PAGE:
April 6, 2007
Not quite all the capital news
The Death Penalty Information Center and also the blogs Capital Defense Weekly and Ohio Death Penalty Information and StandDown Texas Project all have a lot of new items discussing a lot of death penalty developments. However, no one is discussing the hearing held in Tennessee yesterday regarding the state's examination of its lethal injection methods: the state's Department of Correction is saying it will have an effective protocol in place for an execution scheduled next month; experienced attorneys are saying that the timeframe the Department has to investigate deficiencies in the state's lethal injection process is "nonsense."
Moreover, I continue to be amazed that the Bush Administration's acceptance of de facto moratorium on federal executions (discussed here) has received almost no attention from anyone. (In fact, the latest entry on the Federal Bureau of Prisons media page is this December 2006 press release which states that the "Federal Bureau of Prisons has set April 16, 2007, as the date on which to carry out the death sentence of inmate Bruce Carneil Webster, at the Federal Correctional Complex, Terre Haute, Indiana." I hope someone tells the BOP about the stay (which the Justice Department did not oppose) before it starts preparing Webster's last meal.)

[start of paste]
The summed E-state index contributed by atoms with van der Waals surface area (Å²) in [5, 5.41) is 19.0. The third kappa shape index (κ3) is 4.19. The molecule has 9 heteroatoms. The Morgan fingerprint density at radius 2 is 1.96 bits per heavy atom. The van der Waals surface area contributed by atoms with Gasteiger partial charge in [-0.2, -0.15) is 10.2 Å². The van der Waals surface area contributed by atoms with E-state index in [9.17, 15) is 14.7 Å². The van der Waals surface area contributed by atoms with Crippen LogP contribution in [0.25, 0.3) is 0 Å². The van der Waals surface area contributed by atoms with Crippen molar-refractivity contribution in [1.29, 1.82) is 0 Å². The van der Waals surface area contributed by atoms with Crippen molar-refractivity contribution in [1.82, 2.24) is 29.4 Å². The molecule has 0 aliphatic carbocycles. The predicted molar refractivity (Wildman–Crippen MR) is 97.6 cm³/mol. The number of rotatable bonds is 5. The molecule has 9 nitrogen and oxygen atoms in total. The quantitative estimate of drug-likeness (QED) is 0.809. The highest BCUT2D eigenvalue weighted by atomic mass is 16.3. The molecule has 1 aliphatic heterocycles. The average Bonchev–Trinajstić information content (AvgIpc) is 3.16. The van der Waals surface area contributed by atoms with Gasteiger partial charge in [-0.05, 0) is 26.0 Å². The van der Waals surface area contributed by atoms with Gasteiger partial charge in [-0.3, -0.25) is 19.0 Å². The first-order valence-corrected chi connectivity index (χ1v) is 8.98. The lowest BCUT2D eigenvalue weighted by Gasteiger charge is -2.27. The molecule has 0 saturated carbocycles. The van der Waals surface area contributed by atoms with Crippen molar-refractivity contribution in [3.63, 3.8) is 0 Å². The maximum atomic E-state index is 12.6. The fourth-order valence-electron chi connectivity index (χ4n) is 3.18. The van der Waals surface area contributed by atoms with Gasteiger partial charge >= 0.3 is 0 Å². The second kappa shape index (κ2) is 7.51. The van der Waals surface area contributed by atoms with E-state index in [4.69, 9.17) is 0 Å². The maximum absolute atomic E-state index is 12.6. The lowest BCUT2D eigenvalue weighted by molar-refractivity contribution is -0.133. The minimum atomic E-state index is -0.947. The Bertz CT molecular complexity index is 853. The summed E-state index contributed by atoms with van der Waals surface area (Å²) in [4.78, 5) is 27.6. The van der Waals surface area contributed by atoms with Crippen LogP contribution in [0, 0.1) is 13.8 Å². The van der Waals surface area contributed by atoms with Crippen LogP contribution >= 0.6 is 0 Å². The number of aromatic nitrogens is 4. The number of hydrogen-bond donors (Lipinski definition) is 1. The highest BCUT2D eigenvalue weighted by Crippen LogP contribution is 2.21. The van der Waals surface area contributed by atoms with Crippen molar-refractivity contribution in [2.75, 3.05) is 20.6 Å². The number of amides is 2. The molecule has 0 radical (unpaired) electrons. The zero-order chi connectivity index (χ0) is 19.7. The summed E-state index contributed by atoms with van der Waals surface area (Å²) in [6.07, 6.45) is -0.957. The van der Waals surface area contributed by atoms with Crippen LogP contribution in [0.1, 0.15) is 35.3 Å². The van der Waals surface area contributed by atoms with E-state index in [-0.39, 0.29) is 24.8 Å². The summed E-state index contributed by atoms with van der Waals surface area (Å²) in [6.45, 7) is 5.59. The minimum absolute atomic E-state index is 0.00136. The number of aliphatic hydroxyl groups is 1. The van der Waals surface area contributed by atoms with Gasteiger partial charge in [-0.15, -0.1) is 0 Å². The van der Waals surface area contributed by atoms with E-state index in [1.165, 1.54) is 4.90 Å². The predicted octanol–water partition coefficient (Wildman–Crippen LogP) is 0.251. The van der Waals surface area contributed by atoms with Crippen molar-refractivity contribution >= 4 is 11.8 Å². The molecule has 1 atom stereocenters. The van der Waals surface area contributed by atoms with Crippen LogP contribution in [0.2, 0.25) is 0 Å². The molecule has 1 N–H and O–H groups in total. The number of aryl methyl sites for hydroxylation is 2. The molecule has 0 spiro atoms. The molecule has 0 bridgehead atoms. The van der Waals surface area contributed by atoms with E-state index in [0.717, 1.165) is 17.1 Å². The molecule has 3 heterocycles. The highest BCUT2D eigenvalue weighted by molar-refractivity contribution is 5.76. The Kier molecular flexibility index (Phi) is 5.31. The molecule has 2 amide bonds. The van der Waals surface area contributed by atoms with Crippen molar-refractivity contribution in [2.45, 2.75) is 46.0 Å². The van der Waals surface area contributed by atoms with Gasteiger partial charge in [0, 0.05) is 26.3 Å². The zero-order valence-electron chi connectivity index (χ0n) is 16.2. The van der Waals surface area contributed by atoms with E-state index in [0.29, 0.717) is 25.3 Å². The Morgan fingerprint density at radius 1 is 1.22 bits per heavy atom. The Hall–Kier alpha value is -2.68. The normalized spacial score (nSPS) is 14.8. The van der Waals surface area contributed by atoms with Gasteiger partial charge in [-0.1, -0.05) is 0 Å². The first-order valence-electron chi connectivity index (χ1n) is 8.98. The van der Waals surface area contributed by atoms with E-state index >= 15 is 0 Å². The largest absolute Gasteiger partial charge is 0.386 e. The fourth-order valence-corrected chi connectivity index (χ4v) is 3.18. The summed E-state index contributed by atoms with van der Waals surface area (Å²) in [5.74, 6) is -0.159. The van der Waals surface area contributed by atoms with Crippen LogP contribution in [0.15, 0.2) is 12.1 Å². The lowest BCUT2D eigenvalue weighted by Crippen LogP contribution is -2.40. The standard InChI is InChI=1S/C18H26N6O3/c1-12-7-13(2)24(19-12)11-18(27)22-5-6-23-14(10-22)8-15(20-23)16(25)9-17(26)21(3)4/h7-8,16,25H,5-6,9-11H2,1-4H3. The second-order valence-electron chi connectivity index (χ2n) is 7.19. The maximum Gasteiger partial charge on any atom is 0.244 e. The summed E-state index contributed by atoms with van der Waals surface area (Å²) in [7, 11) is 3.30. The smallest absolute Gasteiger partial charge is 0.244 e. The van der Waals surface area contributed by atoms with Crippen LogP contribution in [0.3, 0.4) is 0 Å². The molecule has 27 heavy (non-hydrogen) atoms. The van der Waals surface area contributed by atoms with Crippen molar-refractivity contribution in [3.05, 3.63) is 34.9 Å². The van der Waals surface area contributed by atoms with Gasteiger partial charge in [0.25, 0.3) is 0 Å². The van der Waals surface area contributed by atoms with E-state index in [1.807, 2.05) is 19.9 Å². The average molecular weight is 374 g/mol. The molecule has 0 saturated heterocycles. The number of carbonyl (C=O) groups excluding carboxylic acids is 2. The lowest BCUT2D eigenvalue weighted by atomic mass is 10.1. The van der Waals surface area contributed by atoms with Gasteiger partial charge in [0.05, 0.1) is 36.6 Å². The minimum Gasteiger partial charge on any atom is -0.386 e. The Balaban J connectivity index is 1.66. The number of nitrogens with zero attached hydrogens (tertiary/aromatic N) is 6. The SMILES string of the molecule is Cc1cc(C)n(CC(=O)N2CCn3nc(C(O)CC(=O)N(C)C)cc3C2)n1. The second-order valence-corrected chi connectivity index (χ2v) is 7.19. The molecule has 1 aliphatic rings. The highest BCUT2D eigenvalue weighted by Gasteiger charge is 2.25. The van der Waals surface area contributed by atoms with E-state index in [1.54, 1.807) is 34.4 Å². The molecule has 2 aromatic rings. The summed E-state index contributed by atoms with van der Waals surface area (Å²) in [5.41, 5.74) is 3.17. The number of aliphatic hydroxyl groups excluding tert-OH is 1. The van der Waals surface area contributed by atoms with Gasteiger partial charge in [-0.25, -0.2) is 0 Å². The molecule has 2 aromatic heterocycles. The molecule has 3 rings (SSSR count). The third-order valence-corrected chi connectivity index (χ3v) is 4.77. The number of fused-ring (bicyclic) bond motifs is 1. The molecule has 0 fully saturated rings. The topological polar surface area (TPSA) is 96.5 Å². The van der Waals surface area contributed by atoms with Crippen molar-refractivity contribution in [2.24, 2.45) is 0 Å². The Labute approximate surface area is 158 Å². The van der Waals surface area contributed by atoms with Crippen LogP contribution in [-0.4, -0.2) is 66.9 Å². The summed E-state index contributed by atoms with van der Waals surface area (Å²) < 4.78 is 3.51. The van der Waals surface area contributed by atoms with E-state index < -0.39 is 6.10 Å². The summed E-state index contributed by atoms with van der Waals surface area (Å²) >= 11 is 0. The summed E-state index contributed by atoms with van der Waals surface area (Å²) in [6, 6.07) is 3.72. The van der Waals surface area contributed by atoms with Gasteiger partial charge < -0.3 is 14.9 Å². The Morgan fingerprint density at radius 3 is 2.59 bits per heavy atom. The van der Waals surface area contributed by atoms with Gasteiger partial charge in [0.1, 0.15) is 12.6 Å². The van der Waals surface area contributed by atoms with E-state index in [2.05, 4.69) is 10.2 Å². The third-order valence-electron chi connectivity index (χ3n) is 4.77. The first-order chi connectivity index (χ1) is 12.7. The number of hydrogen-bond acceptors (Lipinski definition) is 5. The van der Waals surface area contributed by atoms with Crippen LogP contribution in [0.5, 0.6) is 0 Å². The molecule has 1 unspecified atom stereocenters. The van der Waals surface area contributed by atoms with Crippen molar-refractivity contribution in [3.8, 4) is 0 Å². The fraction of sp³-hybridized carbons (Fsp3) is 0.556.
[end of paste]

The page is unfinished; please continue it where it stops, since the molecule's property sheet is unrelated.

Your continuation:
The lack of attention given to all these lethal injection realities further confirms my view that modern death penalty debates are really about the symbolism of death sentences and not about the practical realities of executions (even though, of course, most deterrence research is focused only on executions, not death sentences).
April 6, 2007 at 04:25 PM | Permalink
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The issue in Tennessee was not the lethal injection itself, but the manual. Sedley Alley's execution went off without a hitch.
Posted by: federalist | Apr 6, 2007 5:01:51 PM